In regard to the unity of Christians, to the question of ecumenism, what message does the Pope’s resignation send to Christians around the world?

Cardinal Kurt Koch: Pope Benedict was very active in the field of Christian unity. His reflections on ecumenism were based on the ecumenical decree of the Second Vatican Council. Progress toward Christian unity was very dear to him.

The fact that Pope Benedict received so many representatives from so many Churches and Christian communities, shows how important ecumenism was to him.

Also, during his trips, there were always ecumenical meetings. Already, in his first speech after his election, the Holy Father said that the search for the unity of all Christians would be the primary engagement of his pontificate, and this truly has been verified.

How can we understand the primacy of Peter? Does Pope Benedict’s decision affect this understanding?

Cardinal Kurt Koch

Cardinal Kurt Koch

Koch: There are two points to underline. The first: according to Paul VI, the primacy of Peter represents the biggest obstacle to Christian unity. The second: the primacy of Peter is also the biggest factor favoring Christian unity.

Many representatives from other Christian Churches desire to meet the Holy Father. Indeed, they understand that, for the unity of the Church, a head is very important.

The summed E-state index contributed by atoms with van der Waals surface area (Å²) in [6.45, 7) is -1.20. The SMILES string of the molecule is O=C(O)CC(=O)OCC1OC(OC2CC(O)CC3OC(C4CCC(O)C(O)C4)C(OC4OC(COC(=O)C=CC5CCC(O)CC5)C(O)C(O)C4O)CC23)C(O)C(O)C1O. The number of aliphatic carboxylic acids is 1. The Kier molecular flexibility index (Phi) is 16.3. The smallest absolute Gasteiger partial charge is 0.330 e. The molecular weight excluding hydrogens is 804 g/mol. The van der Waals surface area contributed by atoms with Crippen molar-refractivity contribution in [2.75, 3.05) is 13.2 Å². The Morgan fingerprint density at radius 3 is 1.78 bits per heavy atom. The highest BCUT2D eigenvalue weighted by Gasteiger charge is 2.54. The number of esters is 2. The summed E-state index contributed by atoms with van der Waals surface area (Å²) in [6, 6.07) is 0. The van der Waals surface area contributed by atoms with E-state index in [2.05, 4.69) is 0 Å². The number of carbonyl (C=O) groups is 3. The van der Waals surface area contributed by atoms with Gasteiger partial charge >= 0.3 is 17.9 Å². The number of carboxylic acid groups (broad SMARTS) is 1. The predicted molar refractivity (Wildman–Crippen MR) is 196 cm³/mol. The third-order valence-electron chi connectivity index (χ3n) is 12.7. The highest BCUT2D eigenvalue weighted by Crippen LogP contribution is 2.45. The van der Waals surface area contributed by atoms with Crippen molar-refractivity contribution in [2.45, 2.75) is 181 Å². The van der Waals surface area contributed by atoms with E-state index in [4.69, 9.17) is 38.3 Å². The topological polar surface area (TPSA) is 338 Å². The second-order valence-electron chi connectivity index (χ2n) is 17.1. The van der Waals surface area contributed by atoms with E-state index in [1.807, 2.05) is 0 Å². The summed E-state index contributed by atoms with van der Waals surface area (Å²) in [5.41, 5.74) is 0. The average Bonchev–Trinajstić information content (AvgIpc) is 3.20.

I have to say that, without the papacy, the Catholic Church would have the same evolution as the Orthodox Churches, which are Autocephalous and Autonomous Churches of Orthodoxy. So, we can say that for the Catholic Church, the Bishop of Rome is a great gift for the unity of the Church.

The Petrine primacy can play a great role in ecumenism, especially in the ecumenism of charity and friendship. Friendship between different ecclesiastic realities is very real. We must continue to deepen our dialogue on theological matters, especially with the Orthodox Churches. The theological dialogue with the communities of the Reformation is more difficult, as many of the Protestants don’t want to confront the question of the bishop of Rome.

How did the heads of other Churches and Christian denominations react to the Pope’s resignation?